When there’s a fire, they show up. So, what happens if there aren’t enough volunteer firefighters?

73% of Oregon’s fire departments reported a “moderate or significant decrease” in the number of volunteer firefighters over the past five years.

TILLAMOOK COUNTY, Ore. — When there’s a fire in Oregon, it’s often a volunteer firefighter who shows up. 94% of all fire departments in Oregon are either all-volunteer or a combination of paid and volunteer firefighters. But the number of people willing answer the call is dwindling. It’s becoming harder and harder to recruit and keep volunteer firefighters.

“My biggest concern is there’s going to be a day that I have to make that decision that we’ve got to let that call go,” said Chief James Oeder of Nestucca Rural Fire Protection District. “That worries me.”

Like most fire departments throughout the state, Nestucca relies on volunteers to save millions in taxpayer money. Roughly two-thirds of the fire department, which covers a stretch along southern Tillamook County, is made up of volunteers. Nestucca has 13 paid staffers and about 30 to 35 volunteers. These volunteers help respond to fires, water rescues and car wrecks.

“Probably 95% of our calls, we couldn’t do without our volunteers,” said Oeder.

Finding new volunteer recruits is becoming more difficult. 73% of Oregon’s fire departments reported a “moderate or significant decrease” in the number of volunteer firefighters over the past five years, according to a November 2022 statewide survey.

Recruiting volunteer firefighters has become more difficult because many people just don’t have the time. They have work commitments and can’t leave their jobs for a call. Often, young people have families and young kids to help take care of. There are also longer commutes as that accompany the rising cost of housing.

The time and training required to become a firefighter have also increased. Despite being unpaid, volunteers have the same training requirements as career firefighters.

“It is 120 hours of training before you can get checked off and finish getting certified as a firefighter,” explained Oeder. “That’s for anybody.”

And these volunteer firefighters must be willing to dash off to an emergency day or night.

Bill Slavens and his wife Ginger run a commercial dairy farm with 250 cows in Tillamook County. They both also volunteer as firefighters. Ginger wears a pager and carries a cell phone. When an emergency call comes in and they’re needed, Bill and Ginger drop everything and go.

“If it’s a big motor vehicle accident with extraction and stuff, we are all going to try and get there. If it is a structure fire — it is all hands on deck,” said Ginger.

Bill and Ginger explained that they like the social aspect of volunteering. The fire department is a community. It’s also exciting work, and they enjoy helping neighbors.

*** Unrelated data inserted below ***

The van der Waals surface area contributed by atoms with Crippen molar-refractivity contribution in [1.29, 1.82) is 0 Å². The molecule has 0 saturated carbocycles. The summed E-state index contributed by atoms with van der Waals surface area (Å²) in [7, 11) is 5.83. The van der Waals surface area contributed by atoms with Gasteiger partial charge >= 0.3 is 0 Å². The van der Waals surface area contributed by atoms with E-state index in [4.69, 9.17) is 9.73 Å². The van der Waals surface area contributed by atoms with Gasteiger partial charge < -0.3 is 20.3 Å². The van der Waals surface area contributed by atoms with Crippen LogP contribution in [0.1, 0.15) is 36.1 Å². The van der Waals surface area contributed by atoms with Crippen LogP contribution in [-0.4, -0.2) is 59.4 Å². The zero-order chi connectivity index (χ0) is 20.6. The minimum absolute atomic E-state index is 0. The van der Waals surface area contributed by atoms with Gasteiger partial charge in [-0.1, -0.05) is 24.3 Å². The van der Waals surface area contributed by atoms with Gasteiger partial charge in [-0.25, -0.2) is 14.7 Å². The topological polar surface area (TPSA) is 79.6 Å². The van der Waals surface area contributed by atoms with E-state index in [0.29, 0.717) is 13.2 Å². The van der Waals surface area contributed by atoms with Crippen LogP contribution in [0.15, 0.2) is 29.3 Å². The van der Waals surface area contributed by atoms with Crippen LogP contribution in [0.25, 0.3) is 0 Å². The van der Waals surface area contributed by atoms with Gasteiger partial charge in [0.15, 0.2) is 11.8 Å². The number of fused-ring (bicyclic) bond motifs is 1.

“It is just the self-satisfaction of trying to help take care of people in their worst times. That’s a good feeling,” explained Bill Slavens.

Bill, 64, is a captain with Nestucca Rural Fire Protection District. He’s been volunteering since 1985. Many of the active volunteers are getting older and close to stepping away. In Oregon, the largest portion of volunteer firefighters, 23%, are 60 years old and over.

“In this world today, people think they need to be compensated for everything. We don’t feel that way,” Bill Slavens explained. “We just like to go out and do stuff for our neighbors and try and keep everybody intact and healthy.”

Firefighter duties have also shifted. Volunteers are asked to do more. 

The Nestucca Rural Fire Protection District covers miles of farmland, along with rugged forests and coastline. During the busy summer tourism season, there is congestion and often crashes along Highway 101.

Emergency call volume for Nestucca Fire has nearly doubled in the past decade. This year is on pace to set a record — 1,200 hundred calls for service.

Fire districts work together and provide mutual aid more than ever — even for small incidents. KGW spoke with various fire chiefs and representatives throughout the state who all admit they are stretched thin, struggling to recruit and retain volunteers.

Across the country, state and local governments are trying new tactics to entice new recruits, like offering stipends for training, instituting income tax credits and putting money into retirement accounts.

“Oregon doesn’t provide anything for the volunteer,” explained Oeder, who has created local incentives to try and attract volunteers.

Nestucca Rural Fire Protection District offers free firefighting training, and the cost of EMS classes is paid after completion. Nestucca also offers some online training courses, allowing greater flexibility for new volunteer recruits.

16-year-old Megan Mason is training to become a volunteer at Nestucca. She signed up to help after learning firefighters were desperately needed.

“I think it should be advertised more, as something fun and something available, because I had no idea this was an option,” said Mason.